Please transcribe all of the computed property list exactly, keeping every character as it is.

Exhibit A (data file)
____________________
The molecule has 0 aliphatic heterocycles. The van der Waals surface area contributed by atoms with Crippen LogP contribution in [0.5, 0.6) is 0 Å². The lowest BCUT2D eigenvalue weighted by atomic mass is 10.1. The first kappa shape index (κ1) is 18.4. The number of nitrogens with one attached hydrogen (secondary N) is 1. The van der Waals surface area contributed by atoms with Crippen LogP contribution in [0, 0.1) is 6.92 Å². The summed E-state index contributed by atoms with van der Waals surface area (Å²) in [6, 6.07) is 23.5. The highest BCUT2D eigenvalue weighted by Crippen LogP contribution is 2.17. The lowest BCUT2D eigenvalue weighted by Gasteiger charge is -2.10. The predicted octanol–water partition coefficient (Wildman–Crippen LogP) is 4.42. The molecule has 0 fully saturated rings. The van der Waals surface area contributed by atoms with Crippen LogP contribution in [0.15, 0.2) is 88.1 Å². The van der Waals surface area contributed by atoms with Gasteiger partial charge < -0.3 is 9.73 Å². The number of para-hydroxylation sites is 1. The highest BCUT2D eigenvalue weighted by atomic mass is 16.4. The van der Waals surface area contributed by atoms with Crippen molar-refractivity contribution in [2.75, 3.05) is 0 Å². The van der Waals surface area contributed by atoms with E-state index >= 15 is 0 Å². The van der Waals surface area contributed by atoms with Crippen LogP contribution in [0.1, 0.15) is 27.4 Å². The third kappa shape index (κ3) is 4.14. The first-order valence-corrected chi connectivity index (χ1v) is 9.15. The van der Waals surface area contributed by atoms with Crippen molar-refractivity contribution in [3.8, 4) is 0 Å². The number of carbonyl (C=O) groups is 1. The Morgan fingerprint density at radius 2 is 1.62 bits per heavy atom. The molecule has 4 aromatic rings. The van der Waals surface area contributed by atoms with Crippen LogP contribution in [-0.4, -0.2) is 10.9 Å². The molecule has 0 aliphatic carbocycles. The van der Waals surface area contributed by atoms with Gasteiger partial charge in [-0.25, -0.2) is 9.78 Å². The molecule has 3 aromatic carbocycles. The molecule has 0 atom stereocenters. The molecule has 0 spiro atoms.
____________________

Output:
The molecule has 0 aliphatic heterocycles. The van der Waals surface area contributed by atoms with Crippen LogP contribution in [0.5, 0.6) is 0 Å². The lowest BCUT2D eigenvalue weighted by atomic mass is 10.1. The first kappa shape index (κ1) is 18.4. The number of nitrogens with one attached hydrogen (secondary N) is 1. The van der Waals surface area contributed by atoms with Crippen LogP contribution in [0, 0.1) is 6.92 Å². The summed E-state index contributed by atoms with van der Waals surface area (Å²) in [6, 6.07) is 23.5. The highest BCUT2D eigenvalue weighted by Crippen LogP contribution is 2.17. The lowest BCUT2D eigenvalue weighted by Gasteiger charge is -2.10. The predicted octanol–water partition coefficient (Wildman–Crippen LogP) is 4.42. The molecule has 0 fully saturated rings. The van der Waals surface area contributed by atoms with Crippen LogP contribution in [0.15, 0.2) is 88.1 Å². The van der Waals surface area contributed by atoms with Gasteiger partial charge < -0.3 is 9.73 Å². The number of para-hydroxylation sites is 1. The highest BCUT2D eigenvalue weighted by atomic mass is 16.4. The van der Waals surface area contributed by atoms with Crippen molar-refractivity contribution in [2.75, 3.05) is 0 Å². The van der Waals surface area contributed by atoms with E-state index >= 15 is 0 Å². The van der Waals surface area contributed by atoms with Crippen LogP contribution in [0.1, 0.15) is 27.4 Å². The third kappa shape index (κ3) is 4.14. The first-order valence-corrected chi connectivity index (χ1v) is 9.15. The van der Waals surface area contributed by atoms with Crippen molar-refractivity contribution in [3.8, 4) is 0 Å². The number of carbonyl (C=O) groups is 1. The Morgan fingerprint density at radius 2 is 1.62 bits per heavy atom. The molecule has 4 aromatic rings. The van der Waals surface area contributed by atoms with Crippen LogP contribution in [-0.4, -0.2) is 10.9 Å². The molecule has 0 aliphatic carbocycles. The van der Waals surface area contributed by atoms with Gasteiger partial charge in [-0.25, -0.2) is 9.78 Å². The molecule has 3 aromatic carbocycles. The molecule has 0 atom stereocenters. The molecule has 0 spiro atoms.